Objective: To study the function of c-myc and K-ras in tumorigenesis of ovarian cancer.
Methods: K-ras and/or c-myc cDNAs were introduced into mouse ovarian surface epithelium cells (MOSE) using recombinant Moloney retroviral vectors. The resulting MOSE cells were studied by cell proliferation assays, the ability to form colonies in soft agarose, matrigel invasion assays and tumorigenicity assays in nude mice.
Results: K-ras and c-myc can be easily delivered to the normal MOSE cells by recombinant retroviruses. mRNA and protein of the target genes can be detected by RT-PCR and Western blot. Cell proliferation assays showed that MOSE-Ras cells and MOSE-RM cells (MOSE-Ras/Myc) grew more rapidly than parental cells (MOSE) and MOSE-Myc cells (P <0.01). In addtition, MOSE-RM cells grew more rapidly than MOSE-Ras cells (P <0. 05). Cell colony formation assays showed that while MOSE-Ras and MOSE-RM cells can form colonies in soft-agarose, the MOSE-Myc and MOSE cells did not. Matrigel invasion assays showed that MOSE-Ras and MOSE-RM cells have invasion ability, but not MOSE-Myc ascites and the control MOSE cells. Xenograft experiments showed that MOSE-Ras and MOSE-RM cells were able to form tumors in nude mice following intraperitoneal injection. Tumors were not observed in animals injected with either MOSE-Myc or MOSE cells.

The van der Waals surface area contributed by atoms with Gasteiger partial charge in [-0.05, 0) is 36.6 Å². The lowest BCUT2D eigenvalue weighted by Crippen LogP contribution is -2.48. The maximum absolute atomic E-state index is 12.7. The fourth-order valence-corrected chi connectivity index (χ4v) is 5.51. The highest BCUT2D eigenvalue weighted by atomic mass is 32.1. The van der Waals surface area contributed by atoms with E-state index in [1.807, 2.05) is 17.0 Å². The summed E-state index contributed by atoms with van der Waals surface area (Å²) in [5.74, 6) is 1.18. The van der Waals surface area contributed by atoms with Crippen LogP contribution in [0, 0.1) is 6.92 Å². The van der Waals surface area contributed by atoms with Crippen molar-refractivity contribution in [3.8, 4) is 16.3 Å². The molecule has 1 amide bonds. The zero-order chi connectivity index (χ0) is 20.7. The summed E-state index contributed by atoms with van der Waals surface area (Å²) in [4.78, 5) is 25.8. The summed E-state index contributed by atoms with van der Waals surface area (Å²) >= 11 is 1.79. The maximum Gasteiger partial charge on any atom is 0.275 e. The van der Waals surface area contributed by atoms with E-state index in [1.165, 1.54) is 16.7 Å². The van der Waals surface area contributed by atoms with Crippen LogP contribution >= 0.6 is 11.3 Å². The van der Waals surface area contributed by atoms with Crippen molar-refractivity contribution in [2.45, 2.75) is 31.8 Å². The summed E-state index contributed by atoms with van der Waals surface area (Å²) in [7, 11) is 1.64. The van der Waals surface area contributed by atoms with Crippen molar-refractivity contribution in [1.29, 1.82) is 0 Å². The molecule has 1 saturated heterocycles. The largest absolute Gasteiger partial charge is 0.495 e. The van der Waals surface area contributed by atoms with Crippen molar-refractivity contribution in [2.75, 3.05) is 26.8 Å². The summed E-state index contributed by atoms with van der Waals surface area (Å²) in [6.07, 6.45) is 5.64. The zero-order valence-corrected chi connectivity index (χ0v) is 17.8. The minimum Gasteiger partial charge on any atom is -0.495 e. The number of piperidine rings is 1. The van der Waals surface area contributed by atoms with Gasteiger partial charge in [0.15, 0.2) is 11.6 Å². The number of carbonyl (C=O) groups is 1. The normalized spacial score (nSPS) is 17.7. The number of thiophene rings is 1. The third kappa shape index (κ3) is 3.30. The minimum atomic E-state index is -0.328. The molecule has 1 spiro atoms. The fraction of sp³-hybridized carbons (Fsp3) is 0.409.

Conclusion: The recombinant Moloney retroviral system is a highly efficient and convenient method for introducing and expressing foreign genes in murine surface epithelial cell cultures. In this model, expression of K-ras alone is sufficient to generate tumorigenic MOSE, however expression of c-myc in conjunction with K-ras results in cells with a higher index of malignancy. Based on the assays described in this report, expression of c-myc alone can not transform MOSE cultures although it does play a role in cooperation with K-ras.